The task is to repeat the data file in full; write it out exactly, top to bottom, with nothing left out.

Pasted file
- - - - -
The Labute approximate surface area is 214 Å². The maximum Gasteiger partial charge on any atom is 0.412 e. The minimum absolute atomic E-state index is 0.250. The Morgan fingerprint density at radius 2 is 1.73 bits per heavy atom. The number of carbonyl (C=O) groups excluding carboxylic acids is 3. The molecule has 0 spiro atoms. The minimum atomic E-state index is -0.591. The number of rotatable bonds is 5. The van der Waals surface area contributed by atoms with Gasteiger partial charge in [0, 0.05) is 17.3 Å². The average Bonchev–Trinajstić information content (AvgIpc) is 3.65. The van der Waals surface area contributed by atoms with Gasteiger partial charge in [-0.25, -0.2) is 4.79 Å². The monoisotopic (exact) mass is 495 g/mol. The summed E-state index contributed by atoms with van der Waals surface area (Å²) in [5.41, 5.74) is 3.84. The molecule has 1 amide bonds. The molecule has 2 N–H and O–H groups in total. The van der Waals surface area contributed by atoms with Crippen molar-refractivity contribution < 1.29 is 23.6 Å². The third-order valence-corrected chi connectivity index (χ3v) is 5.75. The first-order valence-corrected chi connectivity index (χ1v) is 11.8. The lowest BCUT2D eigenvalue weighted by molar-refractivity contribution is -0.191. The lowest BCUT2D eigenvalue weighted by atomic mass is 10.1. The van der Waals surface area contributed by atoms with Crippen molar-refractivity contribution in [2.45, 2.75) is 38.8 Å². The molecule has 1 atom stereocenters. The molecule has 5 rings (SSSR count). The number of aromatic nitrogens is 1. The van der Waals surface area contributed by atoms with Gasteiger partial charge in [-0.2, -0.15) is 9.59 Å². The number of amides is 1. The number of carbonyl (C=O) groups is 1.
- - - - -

The Labute approximate surface area is 214 Å². The maximum Gasteiger partial charge on any atom is 0.412 e. The minimum absolute atomic E-state index is 0.250. The Morgan fingerprint density at radius 2 is 1.73 bits per heavy atom. The number of carbonyl (C=O) groups excluding carboxylic acids is 3. The molecule has 0 spiro atoms. The minimum atomic E-state index is -0.591. The number of rotatable bonds is 5. The van der Waals surface area contributed by atoms with Gasteiger partial charge in [0, 0.05) is 17.3 Å². The average Bonchev–Trinajstić information content (AvgIpc) is 3.65. The van der Waals surface area contributed by atoms with Gasteiger partial charge in [-0.25, -0.2) is 4.79 Å². The monoisotopic (exact) mass is 495 g/mol. The summed E-state index contributed by atoms with van der Waals surface area (Å²) in [5.41, 5.74) is 3.84. The molecule has 1 amide bonds. The molecule has 2 N–H and O–H groups in total. The van der Waals surface area contributed by atoms with Crippen molar-refractivity contribution < 1.29 is 23.6 Å². The third-order valence-corrected chi connectivity index (χ3v) is 5.75. The first-order valence-corrected chi connectivity index (χ1v) is 11.8. The lowest BCUT2D eigenvalue weighted by molar-refractivity contribution is -0.191. The lowest BCUT2D eigenvalue weighted by atomic mass is 10.1. The van der Waals surface area contributed by atoms with Crippen molar-refractivity contribution in [2.45, 2.75) is 38.8 Å². The molecule has 1 atom stereocenters. The molecule has 5 rings (SSSR count). The number of aromatic nitrogens is 1. The van der Waals surface area contributed by atoms with Gasteiger partial charge in [-0.2, -0.15) is 9.59 Å². The number of amides is 1. The number of carbonyl (C=O) groups is 1.